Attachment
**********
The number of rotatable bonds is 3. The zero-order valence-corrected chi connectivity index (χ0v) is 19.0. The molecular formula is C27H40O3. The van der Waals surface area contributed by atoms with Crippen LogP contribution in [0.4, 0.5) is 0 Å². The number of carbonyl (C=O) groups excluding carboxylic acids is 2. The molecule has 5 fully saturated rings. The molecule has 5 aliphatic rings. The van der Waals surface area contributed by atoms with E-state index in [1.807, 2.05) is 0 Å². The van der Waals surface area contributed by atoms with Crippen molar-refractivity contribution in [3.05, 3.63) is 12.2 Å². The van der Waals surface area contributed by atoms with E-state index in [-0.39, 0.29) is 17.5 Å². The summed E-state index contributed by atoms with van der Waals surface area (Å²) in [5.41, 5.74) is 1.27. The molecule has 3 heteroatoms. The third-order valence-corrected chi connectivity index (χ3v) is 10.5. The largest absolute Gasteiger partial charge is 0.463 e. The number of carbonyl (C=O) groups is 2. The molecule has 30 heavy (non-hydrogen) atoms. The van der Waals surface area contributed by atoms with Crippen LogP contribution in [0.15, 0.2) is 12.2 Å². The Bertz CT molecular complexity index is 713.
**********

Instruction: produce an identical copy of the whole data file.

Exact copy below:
The number of rotatable bonds is 3. The zero-order valence-corrected chi connectivity index (χ0v) is 19.0. The molecular formula is C27H40O3. The van der Waals surface area contributed by atoms with Crippen LogP contribution in [0.4, 0.5) is 0 Å². The number of carbonyl (C=O) groups excluding carboxylic acids is 2. The molecule has 5 fully saturated rings. The molecule has 5 aliphatic rings. The van der Waals surface area contributed by atoms with E-state index in [1.807, 2.05) is 0 Å². The van der Waals surface area contributed by atoms with Crippen molar-refractivity contribution in [3.05, 3.63) is 12.2 Å². The van der Waals surface area contributed by atoms with E-state index in [-0.39, 0.29) is 17.5 Å². The summed E-state index contributed by atoms with van der Waals surface area (Å²) in [5.41, 5.74) is 1.27. The molecule has 3 heteroatoms. The third-order valence-corrected chi connectivity index (χ3v) is 10.5. The largest absolute Gasteiger partial charge is 0.463 e. The number of carbonyl (C=O) groups is 2. The molecule has 30 heavy (non-hydrogen) atoms. The van der Waals surface area contributed by atoms with Crippen LogP contribution in [0.15, 0.2) is 12.2 Å². The Bertz CT molecular complexity index is 713.